January 22, 2010 at 01:26 5 comments

I am fat. I have always been fat. . . Well maybe not always. There were a few years when I was a small child where I was positively scrawny. But for all of my adult life I have been fat.

That isn’t to say that I haven’t experienced times in my life where I felt healthy and attractive, though I am certainly not going to win any self esteem awards I have spent a lot of my adult life feeling just fine about my curves.

Now is not one of those times in my life. At this moment, I feel like a disgusting blob. A feeling only encouraged by the regrowth of a problem that I had undergone surgery to get rid of.

That’s right; my breasts, due to breast feeding. Have nearly doubled in size. Leaving me only two cup sized away from my pre surgery, back killing, disgusting, sagging, stretch marked knockers. And even if they aren’t quite as bad as that, it’s still hard to feel sexy with two gigantic misshapen milk pustules on your chest.

Of coarse the 20 pounds that remain from pregnancy aren’t all in my breasts. Much of it has also settled in my thighs, my lower back and love handles, and of coarse, the sad looking empty lump of loose skin and fat that is my stomach. . . Oh and my arms, which sprouted some bright red stretch marks to match my stomach during pregnancy.

This, as vein and self centred as it may sound, is the only complaint I have about motherhood.

Never mind that my partner is sleeping on an air mattress in the living room so that the baby can nurse to sleep. And never mind the buckets of drool that have started coating everything we own with its cold slimy film in the last two weeks. And never mind that I haven’t had more than the time it takes me to take a shower completely to myself in 4 months.

I am only concerned with putting my body back together. How it used to be at the very least, although better than before would be nice.

It’s not even really entirely an image issue either. In the last two weeks of my pregnancy, pre eclampsia set in, my blood pressure sky rocketed to 150/95, my left hip started to go on strike, and it was frighteningly difficult for me to breath beyond what is normal for a woman in her 36th week of pregnancy.

These health concerns, it was pointed out by my doctor, were not necessarily directly contributed to by my weight, but my obesity certainly didn’t help. And this scared me and das piper a lot more than we copped to at the time.

All that being said. Today I took a walk in this unseasonably warm weather to my friendly neighbourhood curves gym and after a long talk with one of their trainers, I purchased myself a membership for 2 months.

I am hoping that this, combined with our weekly fit for 2 aqua fit classes will be enough to help me start feeling a little less like a disgusting blob. And a little more like the healthy and attractive woman I know I can be.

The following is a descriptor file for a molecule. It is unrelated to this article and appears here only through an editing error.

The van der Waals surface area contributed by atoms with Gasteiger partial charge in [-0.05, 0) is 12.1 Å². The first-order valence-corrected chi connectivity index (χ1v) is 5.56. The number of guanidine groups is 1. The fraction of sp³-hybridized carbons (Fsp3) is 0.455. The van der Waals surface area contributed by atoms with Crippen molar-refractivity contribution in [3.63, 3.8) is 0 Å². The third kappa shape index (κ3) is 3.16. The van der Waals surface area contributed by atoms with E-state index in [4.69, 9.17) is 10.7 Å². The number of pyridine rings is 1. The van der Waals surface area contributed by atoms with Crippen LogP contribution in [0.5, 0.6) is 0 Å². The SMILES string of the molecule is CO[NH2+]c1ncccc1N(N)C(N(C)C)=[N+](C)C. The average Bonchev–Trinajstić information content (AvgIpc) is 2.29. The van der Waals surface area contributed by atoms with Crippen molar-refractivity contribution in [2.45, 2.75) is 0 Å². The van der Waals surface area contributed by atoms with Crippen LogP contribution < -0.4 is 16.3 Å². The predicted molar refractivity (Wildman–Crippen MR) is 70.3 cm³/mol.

Entry filed under: health, resolutions.

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5 Comments Add your own

  • 1. i am the diva  |  January 22, 2010 at 07:58

    good luck…!

    i know how tricky it is to be rid of the post-baby belly bulge… Chewie is 18 months and i’m still working on mine (She said while eating ice cream)

  • 2. Anonymous  |  January 24, 2010 at 09:58

    I take huge offense, as I’m sure the entire breastfeeding community will, to the term ‘milk pustules’. It is a fairly immature view of your lovely, life-sustaining, immunity giving breasts. If you hate them and breastfeeding so much, why don’t you stop and just use formula???

  • 3. Pocket.Buddha  |  January 24, 2010 at 10:48


    I did not say that I hated breast feeding. In fact. I love breast feeding. I have talked about how much I love breast feeding and how important it is to me at great length on this very site.

    In fact, having once been told that I may not physically be able to do it, I probably appreciate the experience in a much deeper way than many others.

    The point I was trying to make is that the changes in my body due to the beautiful life giving powers of nourishment that I have are not really all that conducive to feeling supper sexy all of the time.

    While I am sorry that I have offended you, I am sure that there are many people ‘mature’ enough in the ‘breastfeeding community’ who would totally understand the struggle to balance mothering with sexuality.

    In fact, it is incredibly immature to expect someone to feel 100% blind joy and one dimensional positivity towards such an awesomely rich and spiritual experience.

  • 4. Anonymous  |  January 25, 2010 at 00:11

    Keep at it, you can get the weight off! You have a good plan in place.

    Never mind Anon… you appreciate your ability to breastfeed, that doesn’t mean you “have to” appreciate what this stage in your life does to your body.

  • 5. Suzanne  |  January 25, 2010 at 03:14

    Anon –

    Please do not try to speak for “the entire breastfeeding community”. There is a lot of diversity among moms that choose to breastfeed and you don’t speak for us all. Certainly if you are personally offended, you are free to express that. But please don’t put words in my mouth. Thanks.


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The pocket Buddha is a talisman, whether the pocket is in our mind or our jeans, the pocket Buddha is there to add a touch of Zen to our lives. He smiles from his dark penny and used tissue filled abode and reminds us simultaneously to go with the flow of our lives and to keep our goals, hopes and dreams ahead of us. At least one moment everyday, the satisfaction of a project completed, the taste of a meal we managed to make without burning, the extraordinary patience we somehow managed to show in the most frustrating of times, the pocket Buddha throws us a pocket-lint sized piece of nirvana, and for that I am very grateful.

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